Mental Health Debate: The practice of seclusion in New Zealand hospitals

( Hosted by End Seclusion Now, a campaign group working to bring about a prompt and decisive end to the practice of seclusion.

Photo opportunity:
A panel of experts at the Service User Academia Symposium
University Of Otago, Wellington (Lecture theatre – Level D). Monday 1st December at 2.45pm. Contact person: Jak Wild

The debate – the practice of seclusion.
Seclusion (solitary confinement) continues to be used in New Zealand hospitals. This is despite recommendations by the United Nations for immediate legislation for the elimination of seclusion, as well as an expectation of elimination that is called for in key polices set by the Ministry of Health for each of the 21 District Health Boards.

A panel of experts that includes Mary O’Hagan (international innovator, thinker and writer in mental health recovery and wellbeing) and Dr. Tony Ellis (leading Human Rights Lawyer and frequent media spokesperson on Civil Liberties) will encourage debate on why immediate legislation is required to end the practice of seclusion, with suggestions on how this can be achieved. The debate is to be attended by a host of both national and international academia experts, working from a research and development mental health service user perspective.

A service user perspective of seclusion.
“The United Nations brands it as torture and an abuse of human rights. Ethical psychiatrists are repulsed by it. It is ‘seclusion’ and while it sounds benign, it is anything but. Seclusion, to me, is the act of restraining, sometimes aggressively, another human being before locking them in a tiny, bare cell, with nothing but a mattress on the floor. I will swear until the day I die I did nothing to provoke this assault except be in a place where assaults of this kind are an entrenched and accepted part of the culture. They surrounded me, grabbed me and brutally threw me to the ground before holding me down. One tore off my pants and injected me – with what, I still don’t know – not, as you would expect in the buttock or upper thigh, but the inter-gluteal cleft (my inner buttock).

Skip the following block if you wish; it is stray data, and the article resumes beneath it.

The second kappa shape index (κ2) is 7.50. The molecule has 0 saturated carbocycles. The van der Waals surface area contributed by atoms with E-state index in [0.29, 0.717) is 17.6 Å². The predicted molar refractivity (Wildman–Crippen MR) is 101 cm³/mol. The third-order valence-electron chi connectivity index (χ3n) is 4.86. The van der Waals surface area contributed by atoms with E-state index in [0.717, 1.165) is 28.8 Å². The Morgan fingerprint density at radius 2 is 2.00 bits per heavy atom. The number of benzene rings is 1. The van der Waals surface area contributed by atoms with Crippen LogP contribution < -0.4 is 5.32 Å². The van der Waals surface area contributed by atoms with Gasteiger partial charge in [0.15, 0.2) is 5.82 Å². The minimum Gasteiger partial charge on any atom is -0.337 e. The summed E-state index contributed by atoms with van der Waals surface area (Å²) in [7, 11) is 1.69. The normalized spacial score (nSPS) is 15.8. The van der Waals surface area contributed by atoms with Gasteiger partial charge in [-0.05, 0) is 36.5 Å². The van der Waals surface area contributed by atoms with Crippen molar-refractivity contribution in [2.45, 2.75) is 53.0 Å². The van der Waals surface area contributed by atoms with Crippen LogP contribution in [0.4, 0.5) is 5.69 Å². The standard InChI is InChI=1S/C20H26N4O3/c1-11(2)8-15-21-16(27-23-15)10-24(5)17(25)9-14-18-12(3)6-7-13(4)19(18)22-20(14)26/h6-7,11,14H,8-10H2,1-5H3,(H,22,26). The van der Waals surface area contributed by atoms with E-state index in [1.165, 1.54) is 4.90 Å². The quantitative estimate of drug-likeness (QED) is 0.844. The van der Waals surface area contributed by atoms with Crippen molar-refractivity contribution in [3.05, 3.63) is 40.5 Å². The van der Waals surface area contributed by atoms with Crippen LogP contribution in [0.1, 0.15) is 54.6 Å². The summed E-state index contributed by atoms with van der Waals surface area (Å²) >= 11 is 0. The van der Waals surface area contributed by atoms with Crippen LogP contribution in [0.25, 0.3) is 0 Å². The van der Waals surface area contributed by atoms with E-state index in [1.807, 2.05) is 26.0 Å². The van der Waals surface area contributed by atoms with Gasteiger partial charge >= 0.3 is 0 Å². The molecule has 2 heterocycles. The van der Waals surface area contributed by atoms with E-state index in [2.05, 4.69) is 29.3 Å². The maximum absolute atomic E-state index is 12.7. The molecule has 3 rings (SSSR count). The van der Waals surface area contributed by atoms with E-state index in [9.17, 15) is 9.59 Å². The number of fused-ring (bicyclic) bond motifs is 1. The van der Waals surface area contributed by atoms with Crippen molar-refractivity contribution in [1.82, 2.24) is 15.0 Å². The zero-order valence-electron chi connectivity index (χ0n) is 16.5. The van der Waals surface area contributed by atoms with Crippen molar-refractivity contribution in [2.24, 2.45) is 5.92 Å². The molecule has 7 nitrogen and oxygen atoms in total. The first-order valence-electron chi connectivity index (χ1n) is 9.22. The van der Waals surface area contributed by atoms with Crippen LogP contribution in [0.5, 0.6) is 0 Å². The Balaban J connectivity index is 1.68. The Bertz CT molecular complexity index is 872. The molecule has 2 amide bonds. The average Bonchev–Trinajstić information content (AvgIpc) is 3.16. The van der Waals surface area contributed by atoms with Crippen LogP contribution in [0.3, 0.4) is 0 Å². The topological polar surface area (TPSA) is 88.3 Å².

This assault was followed by three hours locked in seclusion. If that was not traumatising enough, despite increasingly desperate pleas to use a toilet, I was left there until I wet myself. As I sobbed out of humiliation, two nurses involved in the original assault laughed at my distress through the glass observation window of the seclusion cell. This experience had a devastating effect on me. I have regular nightmares about it. I already had post- traumatic stress disorder, now it is worse.

If assaults like this happened in general hospital wards there would be a public outcry. But because they only happen to people with mental illnesses, the broader community has been unaware that these practices occur. Public psychiatric staff use all sorts of justifications for seclusion and restraint: that the mentally ill are a threat, that this inhumane treatment is necessary, and myriad other excuses designed to blame seclusion victims for what I believe is essentially a reprehensible assault inflicted by staff.

I have never seen seclusion used for the purpose for which it is allegedly designed – only as punishment, a means of control and intimidation. Peer-reviewed studies have shown that seclusion events are usually caused by dysfunctional staff who provoke angry or distressed responses in patients. Seclusion and restraint need to be outlawed. The damage these abusive practices are inflicting on already damaged, vulnerable people cannot be understated.

The UN calls them torture for good reason. They are the antithesis of good health care and need to be confined to the dustbin of history”

Media Release on 1 December 2014

Media Contact:
Jak Wild
Phone: 021 888 996